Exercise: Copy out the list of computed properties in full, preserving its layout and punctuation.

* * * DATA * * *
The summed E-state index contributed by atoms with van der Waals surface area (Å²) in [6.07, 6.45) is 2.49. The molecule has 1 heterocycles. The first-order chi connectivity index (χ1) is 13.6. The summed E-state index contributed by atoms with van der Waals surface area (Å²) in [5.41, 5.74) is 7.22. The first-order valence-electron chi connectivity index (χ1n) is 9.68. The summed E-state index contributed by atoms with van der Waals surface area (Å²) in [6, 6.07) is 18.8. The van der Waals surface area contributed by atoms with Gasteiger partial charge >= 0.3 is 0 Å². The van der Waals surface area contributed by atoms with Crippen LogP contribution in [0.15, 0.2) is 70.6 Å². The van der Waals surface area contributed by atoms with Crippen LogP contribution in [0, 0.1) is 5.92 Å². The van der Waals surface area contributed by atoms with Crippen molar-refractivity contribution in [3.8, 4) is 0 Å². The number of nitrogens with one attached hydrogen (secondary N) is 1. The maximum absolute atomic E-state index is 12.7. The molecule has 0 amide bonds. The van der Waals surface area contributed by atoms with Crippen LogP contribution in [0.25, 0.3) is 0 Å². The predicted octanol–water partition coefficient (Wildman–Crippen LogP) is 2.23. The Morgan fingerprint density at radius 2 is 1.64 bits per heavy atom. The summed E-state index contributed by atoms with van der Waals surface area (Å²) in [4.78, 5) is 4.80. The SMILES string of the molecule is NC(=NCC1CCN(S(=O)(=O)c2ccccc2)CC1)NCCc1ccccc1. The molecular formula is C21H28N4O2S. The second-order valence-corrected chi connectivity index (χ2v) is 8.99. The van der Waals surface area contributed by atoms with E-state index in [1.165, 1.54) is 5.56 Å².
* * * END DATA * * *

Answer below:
The summed E-state index contributed by atoms with van der Waals surface area (Å²) in [6.07, 6.45) is 2.49. The molecule has 1 heterocycles. The first-order chi connectivity index (χ1) is 13.6. The summed E-state index contributed by atoms with van der Waals surface area (Å²) in [5.41, 5.74) is 7.22. The first-order valence-electron chi connectivity index (χ1n) is 9.68. The summed E-state index contributed by atoms with van der Waals surface area (Å²) in [6, 6.07) is 18.8. The van der Waals surface area contributed by atoms with Gasteiger partial charge >= 0.3 is 0 Å². The van der Waals surface area contributed by atoms with Crippen LogP contribution in [0.15, 0.2) is 70.6 Å². The van der Waals surface area contributed by atoms with Crippen LogP contribution in [0, 0.1) is 5.92 Å². The van der Waals surface area contributed by atoms with Crippen molar-refractivity contribution in [3.8, 4) is 0 Å². The number of nitrogens with one attached hydrogen (secondary N) is 1. The maximum absolute atomic E-state index is 12.7. The molecule has 0 amide bonds. The van der Waals surface area contributed by atoms with Crippen LogP contribution in [0.25, 0.3) is 0 Å². The predicted octanol–water partition coefficient (Wildman–Crippen LogP) is 2.23. The Morgan fingerprint density at radius 2 is 1.64 bits per heavy atom. The summed E-state index contributed by atoms with van der Waals surface area (Å²) in [4.78, 5) is 4.80. The SMILES string of the molecule is NC(=NCC1CCN(S(=O)(=O)c2ccccc2)CC1)NCCc1ccccc1. The molecular formula is C21H28N4O2S. The second-order valence-corrected chi connectivity index (χ2v) is 8.99. The van der Waals surface area contributed by atoms with E-state index in [1.165, 1.54) is 5.56 Å².